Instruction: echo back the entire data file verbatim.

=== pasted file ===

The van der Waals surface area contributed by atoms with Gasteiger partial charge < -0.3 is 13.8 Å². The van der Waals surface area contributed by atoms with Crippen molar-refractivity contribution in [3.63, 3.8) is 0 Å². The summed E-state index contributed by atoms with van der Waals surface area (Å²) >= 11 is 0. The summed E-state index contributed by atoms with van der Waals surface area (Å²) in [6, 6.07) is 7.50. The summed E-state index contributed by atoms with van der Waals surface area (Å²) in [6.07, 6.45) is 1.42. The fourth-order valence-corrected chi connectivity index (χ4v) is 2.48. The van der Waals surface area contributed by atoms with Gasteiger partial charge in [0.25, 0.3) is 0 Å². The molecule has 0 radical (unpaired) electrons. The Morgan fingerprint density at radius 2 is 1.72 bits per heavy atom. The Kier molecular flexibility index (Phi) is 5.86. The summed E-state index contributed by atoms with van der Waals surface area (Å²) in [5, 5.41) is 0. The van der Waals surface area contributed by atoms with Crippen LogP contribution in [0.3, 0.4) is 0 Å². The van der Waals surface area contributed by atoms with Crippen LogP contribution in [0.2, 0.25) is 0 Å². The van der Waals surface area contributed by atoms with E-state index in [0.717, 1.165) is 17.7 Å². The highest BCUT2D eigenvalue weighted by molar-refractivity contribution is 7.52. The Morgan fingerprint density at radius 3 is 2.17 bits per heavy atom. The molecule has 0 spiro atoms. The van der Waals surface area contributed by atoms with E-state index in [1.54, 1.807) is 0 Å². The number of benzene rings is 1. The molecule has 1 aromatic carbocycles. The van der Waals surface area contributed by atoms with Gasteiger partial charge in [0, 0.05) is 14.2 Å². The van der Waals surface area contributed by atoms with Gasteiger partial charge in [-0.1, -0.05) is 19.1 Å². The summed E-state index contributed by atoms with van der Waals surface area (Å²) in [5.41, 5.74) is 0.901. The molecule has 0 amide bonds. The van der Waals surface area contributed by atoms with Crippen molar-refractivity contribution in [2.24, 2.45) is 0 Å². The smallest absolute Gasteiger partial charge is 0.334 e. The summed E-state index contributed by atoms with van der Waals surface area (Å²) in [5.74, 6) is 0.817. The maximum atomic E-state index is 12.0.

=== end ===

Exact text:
The van der Waals surface area contributed by atoms with Gasteiger partial charge < -0.3 is 13.8 Å². The van der Waals surface area contributed by atoms with Crippen molar-refractivity contribution in [3.63, 3.8) is 0 Å². The summed E-state index contributed by atoms with van der Waals surface area (Å²) >= 11 is 0. The summed E-state index contributed by atoms with van der Waals surface area (Å²) in [6, 6.07) is 7.50. The summed E-state index contributed by atoms with van der Waals surface area (Å²) in [6.07, 6.45) is 1.42. The fourth-order valence-corrected chi connectivity index (χ4v) is 2.48. The van der Waals surface area contributed by atoms with Gasteiger partial charge in [0.25, 0.3) is 0 Å². The molecule has 0 radical (unpaired) electrons. The Morgan fingerprint density at radius 2 is 1.72 bits per heavy atom. The Kier molecular flexibility index (Phi) is 5.86. The summed E-state index contributed by atoms with van der Waals surface area (Å²) in [5, 5.41) is 0. The van der Waals surface area contributed by atoms with Crippen LogP contribution in [0.3, 0.4) is 0 Å². The van der Waals surface area contributed by atoms with Crippen LogP contribution in [0.2, 0.25) is 0 Å². The van der Waals surface area contributed by atoms with E-state index in [0.717, 1.165) is 17.7 Å². The highest BCUT2D eigenvalue weighted by molar-refractivity contribution is 7.52. The Morgan fingerprint density at radius 3 is 2.17 bits per heavy atom. The molecule has 0 spiro atoms. The van der Waals surface area contributed by atoms with E-state index in [1.54, 1.807) is 0 Å². The number of benzene rings is 1. The molecule has 1 aromatic carbocycles. The van der Waals surface area contributed by atoms with Gasteiger partial charge in [0, 0.05) is 14.2 Å². The van der Waals surface area contributed by atoms with Gasteiger partial charge in [-0.1, -0.05) is 19.1 Å². The summed E-state index contributed by atoms with van der Waals surface area (Å²) in [5.41, 5.74) is 0.901. The molecule has 0 amide bonds. The van der Waals surface area contributed by atoms with Crippen molar-refractivity contribution in [2.24, 2.45) is 0 Å². The smallest absolute Gasteiger partial charge is 0.334 e. The summed E-state index contributed by atoms with van der Waals surface area (Å²) in [5.74, 6) is 0.817. The maximum atomic E-state index is 12.0.